The Old Town is walled with a number of towers, gates and narrow streets.

A large map of Tallinn Old Town greets cruise ship visitors.

A large map of Tallinn Old Town greets cruise ship visitors.

Here are a few of Tallinn’s interesting sites:

Toompea Hill. The “Upper Town” is the setting for Tallinn’s oldest church (St. Mary’s Cathedral), a Russian Orthodox Cathedral (Alexander Nevsky Cathedral) and Toompea Castle, which is the home of Estonia’s Parliament. The Hill provides great views of the Lower Old Town.

Exterior view of the Cathedral of St. Mary, Estonia's main Lutheran church. Originally built in 1233.

Exterior view of the Cathedral of St. Mary, Estonia’s main Lutheran church. Originally built in 1233.

The interior of the Cathedral of St. Mary.

The interior of the Cathedral of St. Mary.

The Alexander Nevsky Russian Orthodox Cathedral was built in 1900, and although it's not ancient, it has a number of beautiful mosaics and is a testament to Russian influence in this country.

The Alexander Nevsky Russian Orthodox Cathedral was built in 1900, and although it’s not ancient, it has a number of beautiful mosaics and is a testament to Russian influence in this country.

Town Hall and Square. The Town Hall as built in the early 1400’s and is the best preserved Gothic town hall in Northern Europe.

The Town Hall and Square. The center of Old Town Tallinn.

The Town Hall and Square. The center of Old Town Tallinn.

Old Town Walls and Towers. Two kilometers of the old walls are still standing. Just walking around these walls is a pleasure, and several towers are open as small museums, with underground passages that can be explored near Toompea Hill.

Fat Margaret (or Stout Margaret) Tower. This is the first sight most visitors see, the tower guards a main entrance into the Old Town and is now a Maritime museum.

Fat Margaret (or Stout Margaret) Tower. This is the first sight most visitors see, the tower guards a main entrance into the Old Town and is now a Maritime museum.

 

Part of the Old Town towers and walls, an area called Towers Square.

Part of the Old Town towers and walls, an area called Towers Square.

My daughter and son by another part of the walls. The walls are 4 meters wide in this area.

My daughter and son by another part of the walls. The walls are 4 meters wide in this area.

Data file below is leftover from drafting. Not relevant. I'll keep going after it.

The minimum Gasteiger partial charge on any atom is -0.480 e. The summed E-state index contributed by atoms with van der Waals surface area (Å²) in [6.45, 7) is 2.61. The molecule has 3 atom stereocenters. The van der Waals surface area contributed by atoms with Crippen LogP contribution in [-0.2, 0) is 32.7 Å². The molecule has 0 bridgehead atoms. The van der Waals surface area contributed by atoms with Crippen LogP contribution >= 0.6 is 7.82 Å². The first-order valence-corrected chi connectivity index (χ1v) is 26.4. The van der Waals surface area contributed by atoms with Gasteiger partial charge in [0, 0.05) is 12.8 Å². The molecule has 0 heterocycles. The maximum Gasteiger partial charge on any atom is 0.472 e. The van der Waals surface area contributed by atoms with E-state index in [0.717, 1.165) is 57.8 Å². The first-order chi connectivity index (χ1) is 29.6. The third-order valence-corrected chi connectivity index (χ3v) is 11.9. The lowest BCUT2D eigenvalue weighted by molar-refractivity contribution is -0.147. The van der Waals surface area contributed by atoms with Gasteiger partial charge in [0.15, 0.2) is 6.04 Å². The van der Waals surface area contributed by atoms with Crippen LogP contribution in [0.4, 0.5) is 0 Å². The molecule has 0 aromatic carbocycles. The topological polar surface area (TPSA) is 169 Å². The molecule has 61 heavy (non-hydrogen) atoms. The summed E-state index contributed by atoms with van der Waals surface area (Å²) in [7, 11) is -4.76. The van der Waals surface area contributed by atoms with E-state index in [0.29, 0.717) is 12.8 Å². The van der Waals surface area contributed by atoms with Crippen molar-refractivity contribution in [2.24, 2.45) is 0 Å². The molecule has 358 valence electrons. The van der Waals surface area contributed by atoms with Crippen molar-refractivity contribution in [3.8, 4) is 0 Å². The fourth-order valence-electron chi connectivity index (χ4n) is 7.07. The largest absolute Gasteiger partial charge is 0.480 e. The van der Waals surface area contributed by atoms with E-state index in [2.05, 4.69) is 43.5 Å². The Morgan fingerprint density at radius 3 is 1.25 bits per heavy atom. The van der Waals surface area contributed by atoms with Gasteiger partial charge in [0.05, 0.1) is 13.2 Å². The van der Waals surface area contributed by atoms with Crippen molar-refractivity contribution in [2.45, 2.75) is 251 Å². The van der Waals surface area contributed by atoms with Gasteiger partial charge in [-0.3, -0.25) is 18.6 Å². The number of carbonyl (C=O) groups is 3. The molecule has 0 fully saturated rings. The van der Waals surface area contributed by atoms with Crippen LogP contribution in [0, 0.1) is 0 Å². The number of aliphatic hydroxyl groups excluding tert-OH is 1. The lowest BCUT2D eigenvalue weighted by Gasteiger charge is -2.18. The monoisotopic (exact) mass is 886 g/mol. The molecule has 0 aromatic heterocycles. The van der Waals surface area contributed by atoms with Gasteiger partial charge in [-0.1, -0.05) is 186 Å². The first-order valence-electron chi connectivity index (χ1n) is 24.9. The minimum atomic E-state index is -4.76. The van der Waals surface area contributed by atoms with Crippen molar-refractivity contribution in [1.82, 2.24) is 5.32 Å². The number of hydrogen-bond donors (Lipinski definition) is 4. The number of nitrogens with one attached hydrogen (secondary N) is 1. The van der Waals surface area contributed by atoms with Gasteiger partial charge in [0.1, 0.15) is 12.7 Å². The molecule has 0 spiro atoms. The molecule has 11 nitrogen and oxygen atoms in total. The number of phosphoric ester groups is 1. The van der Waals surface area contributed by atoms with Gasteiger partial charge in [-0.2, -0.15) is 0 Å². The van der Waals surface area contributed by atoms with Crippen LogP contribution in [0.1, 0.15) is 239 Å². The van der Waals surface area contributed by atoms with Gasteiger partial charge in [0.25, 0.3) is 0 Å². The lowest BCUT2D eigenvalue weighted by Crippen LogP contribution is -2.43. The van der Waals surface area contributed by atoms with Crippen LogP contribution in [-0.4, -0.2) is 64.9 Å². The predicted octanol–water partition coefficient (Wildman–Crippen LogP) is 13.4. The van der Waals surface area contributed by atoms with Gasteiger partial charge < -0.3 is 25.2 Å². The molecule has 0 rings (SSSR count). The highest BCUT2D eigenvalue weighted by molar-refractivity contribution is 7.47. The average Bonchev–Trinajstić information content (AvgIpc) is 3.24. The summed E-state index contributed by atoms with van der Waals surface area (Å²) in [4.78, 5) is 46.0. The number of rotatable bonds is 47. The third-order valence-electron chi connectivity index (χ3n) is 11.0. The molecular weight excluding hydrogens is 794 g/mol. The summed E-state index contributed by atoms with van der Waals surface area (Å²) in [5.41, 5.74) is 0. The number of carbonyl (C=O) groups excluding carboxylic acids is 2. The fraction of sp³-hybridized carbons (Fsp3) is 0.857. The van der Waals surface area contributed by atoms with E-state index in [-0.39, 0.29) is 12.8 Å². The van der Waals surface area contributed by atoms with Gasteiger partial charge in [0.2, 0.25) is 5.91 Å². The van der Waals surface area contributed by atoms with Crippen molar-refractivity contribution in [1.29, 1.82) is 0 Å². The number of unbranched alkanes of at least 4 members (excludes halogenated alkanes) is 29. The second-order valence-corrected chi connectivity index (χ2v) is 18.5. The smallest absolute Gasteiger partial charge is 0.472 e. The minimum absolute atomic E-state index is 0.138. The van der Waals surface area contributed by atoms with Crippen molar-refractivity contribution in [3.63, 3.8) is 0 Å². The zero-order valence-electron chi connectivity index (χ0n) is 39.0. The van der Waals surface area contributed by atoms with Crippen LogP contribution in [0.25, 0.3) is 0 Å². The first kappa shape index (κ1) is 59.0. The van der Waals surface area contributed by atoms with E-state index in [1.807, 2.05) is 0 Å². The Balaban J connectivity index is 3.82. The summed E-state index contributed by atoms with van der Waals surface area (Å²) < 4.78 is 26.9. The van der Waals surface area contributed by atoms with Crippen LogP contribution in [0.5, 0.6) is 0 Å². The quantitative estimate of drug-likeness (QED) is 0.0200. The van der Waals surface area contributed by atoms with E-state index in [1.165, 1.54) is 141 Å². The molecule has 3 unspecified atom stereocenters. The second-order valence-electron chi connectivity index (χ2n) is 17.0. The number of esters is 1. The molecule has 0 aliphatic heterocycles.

Old Town Streets. It’s worth just wandering the streets to see what you come across – there are many lovely shops and old buildings to wander around.

St. Catherine's Passage, one of Tallinn's most picturesque streets and home to St. Catherine's Guild, a collection of craft workshops housed in 15th -17th century rooms.

St. Catherine’s Passage, one of Tallinn’s most picturesque streets and home to St. Catherine’s Guild, a collection of craft workshops housed in 15th -17th century rooms.

Street scene in Old Town, Tallinn.

Street scene in Old Town, Tallinn.

The entrance to the House of the Brotherhood of the Black Heads, a guild of unmarried German merchants that had responsibility for the town's defenses in medieval times.

The entrance to the House of the Brotherhood of the Black Heads, a guild of unmarried German merchants that had responsibility for the town’s defenses in medieval times.

St. Olav’s Church. For about 75 years (1549 – 1625) this 14th century Gothic church was the tallest building in the world. You can climb the tower for great views of the Old Town and surrounding area. The spire is 124 m (406 ft) high.

View of Tallinn's walls and towers from Toompea Hill. St. Olav's Church has the tall spire on the right.

View of Tallinn’s walls and towers from Toompea Hill. St. Olav’s Church has the tall spire on the right.

St. Olav's Church - it's hard to get a good picture - such a tall building in a compact space.

St. Olav’s Church – it’s hard to get a good picture – such a tall building in a compact space.

Taking the stairs up the tower at St. Olav's Church.

Taking the stairs up the tower at St. Olav’s Church.

Patarei Prison. This fortress, which was turned into a prison in 1920, warrants its own blog post. It is about a 15-minute walk from the Old Town and inside it looks like the prisoners just walked out – bedding, books and all kinds of things were left behind. The prison was closed in 2002 and is now a museum (of sorts). More to come on this fascinating place!

My new cell at Paterei Prison!

My new cell at Paterei Prison!